find it difficult to sing higher notes with any power or presence. You may in fact find it difficult to reach them at all.
We call the ability to sing from low to high without a sudden change “connection”.
Once you have found this connection, we would say that you are finding your vocal balance in your voice which is a fantastic thing. If you are not sure what vocal balance is then check out our very helpful article “what is vocal balance”.
3. Switching it up
Now that you can sing from low to high without any breaks, or cracks we need to establish this on all the vowel sounds, on all the pitches in your range and at all dynamics and intensities.
This is important, because in songs, you’ll find that you need to be able to sing quietly, louder, intense, soft, high, low and all over the range of emotions to “perform” your song.
The patterns that notes form in songs are often a lot more complicated than in the scales we use in exercises. That’s why we make sure to work on songs in your lessons to ensure we are applying what we are learning in scales and exercises to the songs you are working on.
Being able to maintain this connection allows you to effortlessly sing high notes in songs any way that you choose.
It’s worth bearing in mind, to find this level of vocal agility can take years of training. Some people are able to do it in a very short space of time, other people it can take years of consistent training.
As you can see from the three tips above “how to sing higher” doesn’t have a simple answer, and sometimes unfortunately there are no quick fixes that we can use. We have to simply set aside the time and effort and practise what we are learning in lessons. We have a great article on “what you should be learning in singing lessons” that will let you know what you should expect from your teacher.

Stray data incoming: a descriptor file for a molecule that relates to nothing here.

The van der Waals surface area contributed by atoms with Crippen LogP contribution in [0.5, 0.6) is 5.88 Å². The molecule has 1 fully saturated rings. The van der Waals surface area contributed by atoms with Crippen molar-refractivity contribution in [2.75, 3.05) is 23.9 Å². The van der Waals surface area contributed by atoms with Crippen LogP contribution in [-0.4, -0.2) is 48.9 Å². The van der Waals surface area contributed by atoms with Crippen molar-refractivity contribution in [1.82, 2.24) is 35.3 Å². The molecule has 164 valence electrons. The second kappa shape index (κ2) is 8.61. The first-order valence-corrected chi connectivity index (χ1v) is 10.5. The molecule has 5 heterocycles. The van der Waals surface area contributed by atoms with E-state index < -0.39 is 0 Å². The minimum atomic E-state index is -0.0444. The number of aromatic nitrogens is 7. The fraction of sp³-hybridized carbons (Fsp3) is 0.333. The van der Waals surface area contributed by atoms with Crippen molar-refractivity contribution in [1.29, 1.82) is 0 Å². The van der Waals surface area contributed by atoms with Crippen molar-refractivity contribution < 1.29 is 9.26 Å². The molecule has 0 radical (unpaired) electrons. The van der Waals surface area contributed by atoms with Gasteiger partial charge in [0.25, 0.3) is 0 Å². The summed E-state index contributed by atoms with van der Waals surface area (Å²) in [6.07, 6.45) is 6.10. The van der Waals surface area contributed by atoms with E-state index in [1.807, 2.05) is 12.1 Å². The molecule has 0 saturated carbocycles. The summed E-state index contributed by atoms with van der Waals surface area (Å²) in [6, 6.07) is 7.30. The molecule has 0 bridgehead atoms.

Most often, we see that people make it too hard on themselves when it comes to singing higher notes.They add unnecessary clutter in their voice that makes matters worse, or they believe that by using breath support they will magically arrive at a soprano high C.
I find a lot of the time people have barriers to singing high notes from years of programming by the media and the music industry that “high notes are hard” or “you have to be born with the talent”. It’s true that some people are born with more natural ability and genes that help than others, but within reason anybody can learn a reasonable level of singing ability.
So to recap here’s a 5 step action plan on how to sing higher:
- Leave what you think you know about how to sing higher behind, you don’t need it anymore
- Get your chest voice in check. Make sure first that you are singing with chest voice, and then make sure that you are not singing with too much either, remember the Goldilocks analogy above
- Get your connection in check, make sure you can connect from your low notes to your high notes without cracking or flipping or breaking
- Now make sure you can sustain those notes with different vowels, intestines, dynamics
- Try it out in song and see if you can maintain your vocal balance and connection, and if not go back to step 3 and 4 as required
So, there you have it, “how to sing higher”, a general overview. I want you to remember one very important thing though, everybody’s voice is unique and individual – there are no hard and fast rules that will work for everyone! The best way to learn how to sing higher is to get a lesson with a good teacher who knows how to teach vocal technique.
Leave us a comment below about your experiences of how you sing higher, or head on over to our social media page and check us out there.